The Wire

The world's greatest print and online music magazine. Independent since 1982

In Writing

The Mire: Tangents, threads and opinions from The Wire HQ

Bing Tha Ruckus

Derek Walmsley

My recent Invisible Jukebox with Wu-Tang Clan's The RZA (featured in The Wire 292, which has just hit the streets) involved a train spotter's paradise of sample-spotting and internet researching as I looked into the building blocks of the great Wu-Tang albums of the mid-90s. One sample I missed, sadly, was that "Ice Water" from the RZA-produced Raekwon album Only Built 4 Cuban Linx featured a vocal sample from none other than Bing Crosby, singing "White Christmas". The langorous, grandfatherly "I'm...." from the first line is cut off just before the second syllable, leaving only a deep voice and wide vibrato that sounds like it's emanating from the depths of the pyramids. It's one of the most gothic moments in the whole of hiphop, using good ol' Bing's disembodied tones as an unearthly, weirdly non-gendered siren call.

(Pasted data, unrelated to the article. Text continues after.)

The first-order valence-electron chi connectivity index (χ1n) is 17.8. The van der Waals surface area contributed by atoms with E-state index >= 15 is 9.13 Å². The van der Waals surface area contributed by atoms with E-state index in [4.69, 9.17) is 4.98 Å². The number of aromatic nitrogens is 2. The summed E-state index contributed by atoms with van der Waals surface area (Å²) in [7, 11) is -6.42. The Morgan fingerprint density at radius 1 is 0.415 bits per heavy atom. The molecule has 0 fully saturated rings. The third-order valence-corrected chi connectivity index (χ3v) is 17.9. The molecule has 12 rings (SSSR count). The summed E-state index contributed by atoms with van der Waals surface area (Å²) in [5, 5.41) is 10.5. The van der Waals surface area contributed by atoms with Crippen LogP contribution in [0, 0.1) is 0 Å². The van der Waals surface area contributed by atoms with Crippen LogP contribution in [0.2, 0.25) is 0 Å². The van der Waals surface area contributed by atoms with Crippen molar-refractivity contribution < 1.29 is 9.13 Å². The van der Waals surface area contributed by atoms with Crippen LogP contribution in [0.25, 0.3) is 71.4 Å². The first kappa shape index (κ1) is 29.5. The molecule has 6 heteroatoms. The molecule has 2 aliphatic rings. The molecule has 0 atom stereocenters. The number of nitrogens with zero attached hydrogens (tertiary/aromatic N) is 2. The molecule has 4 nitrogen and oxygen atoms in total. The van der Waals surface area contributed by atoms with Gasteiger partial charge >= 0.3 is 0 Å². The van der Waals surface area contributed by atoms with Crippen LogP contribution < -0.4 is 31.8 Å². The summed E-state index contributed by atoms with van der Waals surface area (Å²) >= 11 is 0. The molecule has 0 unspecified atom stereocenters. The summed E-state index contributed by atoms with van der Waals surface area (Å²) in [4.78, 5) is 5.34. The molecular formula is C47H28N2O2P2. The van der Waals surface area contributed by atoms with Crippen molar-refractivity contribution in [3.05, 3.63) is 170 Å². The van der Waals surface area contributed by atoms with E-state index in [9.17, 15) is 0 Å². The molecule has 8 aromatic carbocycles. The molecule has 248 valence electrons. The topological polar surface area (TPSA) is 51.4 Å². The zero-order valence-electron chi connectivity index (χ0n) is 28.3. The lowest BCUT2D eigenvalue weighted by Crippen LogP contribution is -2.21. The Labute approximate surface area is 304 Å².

It's odd to think of a sample fiend like The RZA getting a kick out of Bing's voice, but dig deeper and there's a strange kinship between the pair. The RZA recently invested a large amount of his own money in vinyl-to-digital scratch technology; Bing Crosby was instrumental in developing early tape technology, by investing $50,000 in the fledgling Ampex company.